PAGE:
Committee on Improving the Quality of Health Care Globally
Board on Global Health
Board on Health Care Services
Health and Medicine Division
A Consensus Study Report of
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This activity was supported by contracts between the National Academy of Sciences and the Institute of Global Health Innovation at Imperial College London, Johnson & Johnson, Medtronic Foundation, National Institutes of Health, U.S. Agency for International Development, U.S. President’s Emergency Plan for AIDS Relief, and Wellcome Trust. Any opinions, findings, conclusions, or recommendations expressed in this publication do not necessarily reflect the views of any organization or agency that provided support for the project.
International Standard Book Number-13: 978-0-309-47789-5
International Standard Book Number-10: 0-309-47789-1
Digital Object Identifier: https://doi.org/10.17226/25152
Library of Congress Control Number: 2018959710
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Suggested citation: National Academies of Sciences, Engineering, and Medicine. 2018. Crossing the global quality chasm: Improving health care worldwide. Washington, DC: The National Academies Press. doi: https://doi.org/10.17226/25152.
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COMITTEE ON IMPROVING THE QUALITY OF HEALTH CARE GLOBALLY
DONALD M. BERWICK (Co-Chair), Institute for Healthcare Improvement, Boston, Massachusetts
SANIA NISHTAR (Co-Chair), Heartfile, Islamabad, Pakistan
ANN AERTS, Novartis Foundation, Brussels, Belgium
MOHAMMED K. ALI, Emory University, Atlanta, Georgia
PASCALE CARAYON, University of Wisconsin–Madison
MARGARET AMANUA CHINBUAH, PATH, Accra, Ghana
MARIO ROBERTO DAL POZ, Instituto de Medicina Social, UERJ, Human Resources for Health, Rio de Janeiro, Brazil
ASHISH JHA, Harvard Global Health Institute, Harvard T.H. Chan School of Public Health, Harvard Medical School, Boston, Massachusetts
SHEILA LEATHERMAN, Gillings School of Global Public Health, University of North Carolina at Chapel Hill
TIANJING LI, Bloomberg School of Public Health, Johns Hopkins University, Baltimore, Maryland
VINCENT OKUNGU, PharmAccess, Nairobi, Kenya
NEERAJ SOOD, Sol Price School of Public Policy, University of Southern California, Los Angeles, California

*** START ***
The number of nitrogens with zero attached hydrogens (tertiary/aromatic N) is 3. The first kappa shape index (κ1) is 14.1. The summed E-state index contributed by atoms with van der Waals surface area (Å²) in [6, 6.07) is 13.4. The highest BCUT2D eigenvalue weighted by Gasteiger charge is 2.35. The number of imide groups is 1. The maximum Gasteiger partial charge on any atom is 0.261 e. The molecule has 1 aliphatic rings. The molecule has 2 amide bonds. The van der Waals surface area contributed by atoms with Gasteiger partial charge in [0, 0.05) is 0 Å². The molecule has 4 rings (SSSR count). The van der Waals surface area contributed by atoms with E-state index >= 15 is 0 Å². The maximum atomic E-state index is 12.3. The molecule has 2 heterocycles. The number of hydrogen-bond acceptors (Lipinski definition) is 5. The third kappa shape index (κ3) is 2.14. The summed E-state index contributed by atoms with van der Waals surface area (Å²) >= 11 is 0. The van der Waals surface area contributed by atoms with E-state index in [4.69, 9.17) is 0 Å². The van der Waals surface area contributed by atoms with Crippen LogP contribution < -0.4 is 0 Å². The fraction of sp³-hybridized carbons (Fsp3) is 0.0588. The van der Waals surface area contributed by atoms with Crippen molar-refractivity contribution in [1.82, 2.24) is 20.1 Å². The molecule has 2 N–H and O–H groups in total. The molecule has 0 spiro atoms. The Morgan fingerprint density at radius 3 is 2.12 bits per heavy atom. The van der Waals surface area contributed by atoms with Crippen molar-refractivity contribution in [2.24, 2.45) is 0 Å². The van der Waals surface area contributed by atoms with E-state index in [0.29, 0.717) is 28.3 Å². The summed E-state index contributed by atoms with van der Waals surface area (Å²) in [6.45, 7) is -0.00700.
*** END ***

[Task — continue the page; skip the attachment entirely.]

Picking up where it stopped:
JEANETTE VEGA, Chilean National Health Fund, Santiago, Chile
MARCEL YOTEBIENG, College of Public Health, Ohio State University, Columbus, Ohio; and University of Kinshasa, Democratic Republic of Congo
MEGAN SNAIR, Study Director (through July 2018)
EESHAN KHANDEKAR, Research Associate
SARAH ANNE NEW, Senior Program Assistant
JULIE PAVLIN, Director, Board on Global Health, and Study Director (from August 2018)
SHARYL NASS, Director, Board on Health Care Services
RONA BRIERE, Arlington, Virginia
JENNIE KWON, National Academy of Medicine Fellow, St. Louis, Missouri
IRENE PAPANICOLAS, Department of Health Policy, London School of Economics, London, United Kingdom; Harvard Global Health Institute, Boston, Massachusetts
LIANA WOSKIE, Harvard Global Health Institute, Boston, Massachusetts
This Consensus Study Report was reviewed in draft form by individuals chosen for their diverse perspectives and technical expertise. The purpose of this independent review is to provide candid and critical comments that will assist the National Academies of Sciences, Engineering, and Medicine in making each published report as sound as possible and to ensure that it meets the institutional standards for quality, objectivity, evidence, and responsiveness to the study charge. The review comments and draft manuscript remain confidential to protect the integrity of the deliberative process.
We thank the following individuals for their review of this report:
Although the reviewers listed above provided many constructive comments and suggestions, they were not asked to endorse the conclusions or recommendations of this report, nor did they see the final draft before its release. The review of this report was overseen by ENRIQUETA C. BOND, Burroughs Wellcome Fund Partner, and BRADFORD H. GRAY, Urban Institute. They were responsible for making certain that an independent examination of this report was carried out in accordance with the standards of the National Academies and that all review comments were carefully considered. Responsibility for the final content rests entirely with the authoring committee and the National Academies.
This report minces no words about the magnitude and costs of the “global quality chasm.” Although evidence is scattered and incomplete, the conclusion is inescapable: For billions of people, universal health coverage—the important mainstay of the World Health Organization’s (WHO’s) Sustainable Development Goal (SDG) 3—will be an empty vessel unless and until quality improvement, for all nations, becomes as central an agenda as universal health coverage itself. In view of the immense dedication and effort of tens of millions of health care workers worldwide, often against massive obstacles of resource limitations, political and social fragmentation, corruption, collusion, and even threats to personal security, the central assertion that the current system too often fails to provide high-quality care is not to be made lightly or with disrespect. The study committee vehemently rejects the idea that the workforce is generally at fault, neglectful, or uncaring. On the contrary, without doubt, they deserve credit and the world’s gratitude for a large proportion of the extraordinary progress in population health of the Millennium Development Goal (MDG) and early SDG eras.